Upbeat (Summer 1994)

Reggae, dub, binghi, soca, calypso: new cassettes and CDs

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Buju Banton (Mercury Records)

Having subdued the territory, Buju Banton has the right to claim to be the “voice of Jamaica” as this CD claims. No other dj in recent memory has had the same kind of success, particularly in Jamaica where Buju is the toast of the town. The Boom Bye Bye controversy has lost him some ground internationally, but “back a yard” and regionally, Buju is the man.

He is a versatile writer with a range of topical interests common to the dance hall, including of course women and beautiful bodies. But he is an acute commentator too. Listen to how he chronicles the predicament of the Deportees; and Willy Don’t Be Silly is as good an AIDS song as any. This is an international release, so there are crossover tunes too, like Commitment, If Loving Was A Crime and Make My Day, with singers like Wayne Wonder and Brian and Tony Gold as sweeteners. Beres Hammond and Buju collaborate on Little More Time, and Buju meets rapper Busta Rhymes halfway on Wicked Act. The production draws on the current hit combinations, Sly Dunbar and Steelie and Cleevie. Dave Kelly’s work is also in there, with the usual gifted touch.


Sanchez (Greensleeves)

The title of Sanchez’s album is misleading, since it is not about homophobia. It’s a collection of good songs delivered by one of the finest voices in the dancehall. To be sure, some dancehall formulas are followed by including djs Flourgon and Shaka Samba for some combinations, especially the unique gospel/dancehall Rise to Meet Jah. Notwithstanding the dj presence, the duet with Marcia Griffiths on Don’t Stay Away stands on its own. Several cover tunes are transposed into Jamaican idiom; among them Dylan’s classic I Shall Be Released is easily the best, proving that a good song can survive any kind of treatment.


Cocoa Tea (Greensleeves)

The unmistakable tone of Cocoa Tea rings true on this one, a welcome dose of conscious lyrics by the rastaman — something of an overshadowed commodity in Jamaica these days with the rise of the dancehall. However, not all the songs sustain the same level of interest. In some cases Cocoa has borrowed known melodies, but Africa Here I Come is repatriation with militance, and Rastaman Chant is used on two tracks, as is Tony Rebel’s Nazarene Vow, with a guest appearance by Rebel himself on Grow Your Locks. Beware, a powerful caution for Nelson Mandela by Mutabaruka, is the strongest track.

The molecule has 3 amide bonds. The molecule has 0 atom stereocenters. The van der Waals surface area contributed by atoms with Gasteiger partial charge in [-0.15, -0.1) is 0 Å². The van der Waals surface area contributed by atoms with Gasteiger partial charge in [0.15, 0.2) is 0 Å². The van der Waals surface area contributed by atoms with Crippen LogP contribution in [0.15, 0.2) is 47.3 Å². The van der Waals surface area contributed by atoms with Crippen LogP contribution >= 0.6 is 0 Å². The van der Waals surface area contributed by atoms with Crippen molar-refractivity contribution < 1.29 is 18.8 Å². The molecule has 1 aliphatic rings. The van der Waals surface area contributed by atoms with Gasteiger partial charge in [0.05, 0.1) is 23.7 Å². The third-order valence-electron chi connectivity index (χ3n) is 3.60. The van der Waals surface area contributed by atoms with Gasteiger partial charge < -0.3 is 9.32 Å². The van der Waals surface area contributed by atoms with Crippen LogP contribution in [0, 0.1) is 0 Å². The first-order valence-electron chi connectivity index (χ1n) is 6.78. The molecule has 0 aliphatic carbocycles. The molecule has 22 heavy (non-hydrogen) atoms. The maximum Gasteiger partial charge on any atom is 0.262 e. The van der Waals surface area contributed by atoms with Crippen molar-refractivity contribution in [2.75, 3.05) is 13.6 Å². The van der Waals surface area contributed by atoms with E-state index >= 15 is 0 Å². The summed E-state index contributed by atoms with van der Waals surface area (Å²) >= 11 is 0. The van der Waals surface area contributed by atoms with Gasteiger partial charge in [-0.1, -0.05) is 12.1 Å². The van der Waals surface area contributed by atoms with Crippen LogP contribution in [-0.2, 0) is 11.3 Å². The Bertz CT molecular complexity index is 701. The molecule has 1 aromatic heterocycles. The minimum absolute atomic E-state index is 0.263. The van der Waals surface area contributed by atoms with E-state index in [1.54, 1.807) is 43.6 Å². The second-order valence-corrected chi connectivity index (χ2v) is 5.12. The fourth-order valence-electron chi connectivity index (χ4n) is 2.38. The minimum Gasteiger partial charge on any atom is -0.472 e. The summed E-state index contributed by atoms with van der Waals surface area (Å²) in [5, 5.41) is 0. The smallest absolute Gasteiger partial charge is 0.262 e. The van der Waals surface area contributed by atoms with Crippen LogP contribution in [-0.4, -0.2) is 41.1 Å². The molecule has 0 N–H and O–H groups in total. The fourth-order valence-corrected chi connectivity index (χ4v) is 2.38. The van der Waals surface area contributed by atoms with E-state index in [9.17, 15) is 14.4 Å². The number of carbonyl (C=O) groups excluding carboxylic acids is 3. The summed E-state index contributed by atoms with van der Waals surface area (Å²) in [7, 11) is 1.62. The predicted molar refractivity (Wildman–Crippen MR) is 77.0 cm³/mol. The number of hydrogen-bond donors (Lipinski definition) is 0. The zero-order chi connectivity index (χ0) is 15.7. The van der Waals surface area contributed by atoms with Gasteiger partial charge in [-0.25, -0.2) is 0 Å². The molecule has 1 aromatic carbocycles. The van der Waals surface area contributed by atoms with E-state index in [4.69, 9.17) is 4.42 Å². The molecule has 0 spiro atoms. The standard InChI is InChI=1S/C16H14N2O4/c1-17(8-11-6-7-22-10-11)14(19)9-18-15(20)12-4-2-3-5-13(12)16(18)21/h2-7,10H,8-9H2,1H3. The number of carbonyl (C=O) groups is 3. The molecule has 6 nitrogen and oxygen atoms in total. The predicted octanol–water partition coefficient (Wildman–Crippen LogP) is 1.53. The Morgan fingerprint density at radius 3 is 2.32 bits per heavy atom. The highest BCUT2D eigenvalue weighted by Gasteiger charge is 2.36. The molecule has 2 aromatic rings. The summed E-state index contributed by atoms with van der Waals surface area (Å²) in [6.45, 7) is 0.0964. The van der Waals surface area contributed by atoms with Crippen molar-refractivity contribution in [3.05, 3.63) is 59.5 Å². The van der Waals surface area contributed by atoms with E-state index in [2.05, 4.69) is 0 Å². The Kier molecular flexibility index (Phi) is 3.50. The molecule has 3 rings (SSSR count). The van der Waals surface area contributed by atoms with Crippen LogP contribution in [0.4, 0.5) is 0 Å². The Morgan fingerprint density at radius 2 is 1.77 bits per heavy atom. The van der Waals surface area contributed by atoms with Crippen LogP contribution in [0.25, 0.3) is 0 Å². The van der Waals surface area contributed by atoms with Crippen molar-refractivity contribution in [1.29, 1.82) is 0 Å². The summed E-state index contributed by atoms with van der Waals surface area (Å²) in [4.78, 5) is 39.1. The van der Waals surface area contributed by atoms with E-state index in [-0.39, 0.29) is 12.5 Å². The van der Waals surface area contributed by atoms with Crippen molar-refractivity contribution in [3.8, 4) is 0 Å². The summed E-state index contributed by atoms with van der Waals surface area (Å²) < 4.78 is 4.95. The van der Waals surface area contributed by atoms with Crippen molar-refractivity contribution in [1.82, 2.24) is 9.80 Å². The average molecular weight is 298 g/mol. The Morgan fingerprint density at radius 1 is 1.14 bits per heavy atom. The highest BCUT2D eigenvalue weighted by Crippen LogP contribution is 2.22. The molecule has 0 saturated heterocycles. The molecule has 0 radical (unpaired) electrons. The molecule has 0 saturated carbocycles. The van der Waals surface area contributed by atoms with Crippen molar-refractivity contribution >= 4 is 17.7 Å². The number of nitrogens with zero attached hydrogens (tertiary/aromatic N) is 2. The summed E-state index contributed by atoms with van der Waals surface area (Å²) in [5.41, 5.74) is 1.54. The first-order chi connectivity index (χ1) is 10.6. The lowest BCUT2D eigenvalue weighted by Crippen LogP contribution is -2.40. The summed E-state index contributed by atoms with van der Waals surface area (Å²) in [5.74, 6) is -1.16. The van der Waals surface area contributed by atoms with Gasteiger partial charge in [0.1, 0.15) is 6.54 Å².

Beres Hammond (VP Records)

Since Beres Hammond has been recording more of his own songs, with a raspy tone reminiscent of American soul and R&B singers, he has risen to the top of the Jamaican scene and has a strong female following. He is unquestionably one of the better writers around and has written all 12 songs in this collection, but he too has moments when lyrical interest is not sustained and melodies develop a sameness. But he is into a winning streak, and such niceties will be of little concern to the fans.


General Grant and others (Kisskidee label, from Caribbean Sound Basin, Trinidad)

General Grant hit the American dub charts last year with his dub-influenced Binghi music, which relies heavily on artists talking over rhythms and represents a new generation of Trinidadian music heavily influenced by Jamaica. Grant and a host of Binghi/rapso artists are featured here with their 1994 Carnival releases. Rapso, which allows more music behind the rapping or talking, is represented by upcoming young artists like Yard Fowl Crew, Kindred, Home Front and Supa Chile. Grant himself sings a remixed version of Chunkalunks and his Carnival offering Soca Make You Ram Ram. Yard Fowl Crew offers a remix of the 1993 summer hit Dan It Up. Supa Chile has a selection called Soca Rumba with a dub-oriented, rumba swing, while Kindred sings rapso hits Blow Way — a tribute in rhythm to the first real rapso man Lancelot Layne- and Freedom Jam, a celebration of life and a call for justice and equality. Home Front, one of Trinidad and Tobago’s newest rapso bands, offers Boom Generation, tracing a line of development from Shadow to rapso, and Rollin’, about a music truck breaking down for Carnival and masqueraders pushing it to the Savannah.


Denyse Plummer (Arden Productions)

This is one of Denyse Plummer’s strongest albums to date. The former Calypso Queen, second only to Calypso Rose in the number of times she captured the title, offers a variety of tracks here, including one of the season’s strongest social commentaries, a traditional calypso called The Hand That Rocks The Cradle. On a lighter note, there is Soca Music and Hands In The Air, a ragga soca written by Plummer and musician/arranger Kenny Phillips, who is also the producer and contributor of another track, Punta Come From Belize.